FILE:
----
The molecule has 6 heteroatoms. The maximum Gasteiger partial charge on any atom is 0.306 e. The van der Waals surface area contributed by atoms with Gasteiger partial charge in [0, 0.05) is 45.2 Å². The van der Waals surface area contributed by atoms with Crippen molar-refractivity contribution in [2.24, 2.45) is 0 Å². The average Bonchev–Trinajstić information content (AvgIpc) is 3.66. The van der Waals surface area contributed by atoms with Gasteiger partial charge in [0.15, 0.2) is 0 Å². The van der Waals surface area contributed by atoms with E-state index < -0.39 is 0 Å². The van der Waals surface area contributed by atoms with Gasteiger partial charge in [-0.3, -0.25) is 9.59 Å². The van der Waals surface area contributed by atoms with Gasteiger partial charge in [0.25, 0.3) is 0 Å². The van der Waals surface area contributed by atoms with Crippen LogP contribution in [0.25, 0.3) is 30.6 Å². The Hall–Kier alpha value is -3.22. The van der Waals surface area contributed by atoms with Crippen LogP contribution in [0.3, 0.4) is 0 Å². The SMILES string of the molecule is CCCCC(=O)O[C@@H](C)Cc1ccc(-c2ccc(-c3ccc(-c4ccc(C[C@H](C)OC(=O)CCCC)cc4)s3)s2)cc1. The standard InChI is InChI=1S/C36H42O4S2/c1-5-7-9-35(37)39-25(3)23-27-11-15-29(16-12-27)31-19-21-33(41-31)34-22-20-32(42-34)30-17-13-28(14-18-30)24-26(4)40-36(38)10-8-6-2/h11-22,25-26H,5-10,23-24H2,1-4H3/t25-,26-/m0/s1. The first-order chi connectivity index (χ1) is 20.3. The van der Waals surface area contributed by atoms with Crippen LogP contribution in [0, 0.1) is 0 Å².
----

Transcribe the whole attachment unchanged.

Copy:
The molecule has 6 heteroatoms. The maximum Gasteiger partial charge on any atom is 0.306 e. The van der Waals surface area contributed by atoms with Gasteiger partial charge in [0, 0.05) is 45.2 Å². The van der Waals surface area contributed by atoms with Crippen molar-refractivity contribution in [2.24, 2.45) is 0 Å². The average Bonchev–Trinajstić information content (AvgIpc) is 3.66. The van der Waals surface area contributed by atoms with Gasteiger partial charge in [0.15, 0.2) is 0 Å². The van der Waals surface area contributed by atoms with E-state index < -0.39 is 0 Å². The van der Waals surface area contributed by atoms with Gasteiger partial charge in [-0.3, -0.25) is 9.59 Å². The van der Waals surface area contributed by atoms with Gasteiger partial charge in [0.25, 0.3) is 0 Å². The van der Waals surface area contributed by atoms with Crippen LogP contribution in [0.25, 0.3) is 30.6 Å². The Hall–Kier alpha value is -3.22. The van der Waals surface area contributed by atoms with Crippen LogP contribution in [0.3, 0.4) is 0 Å². The SMILES string of the molecule is CCCCC(=O)O[C@@H](C)Cc1ccc(-c2ccc(-c3ccc(-c4ccc(C[C@H](C)OC(=O)CCCC)cc4)s3)s2)cc1. The standard InChI is InChI=1S/C36H42O4S2/c1-5-7-9-35(37)39-25(3)23-27-11-15-29(16-12-27)31-19-21-33(41-31)34-22-20-32(42-34)30-17-13-28(14-18-30)24-26(4)40-36(38)10-8-6-2/h11-22,25-26H,5-10,23-24H2,1-4H3/t25-,26-/m0/s1. The first-order chi connectivity index (χ1) is 20.3. The van der Waals surface area contributed by atoms with Crippen LogP contribution in [0, 0.1) is 0 Å².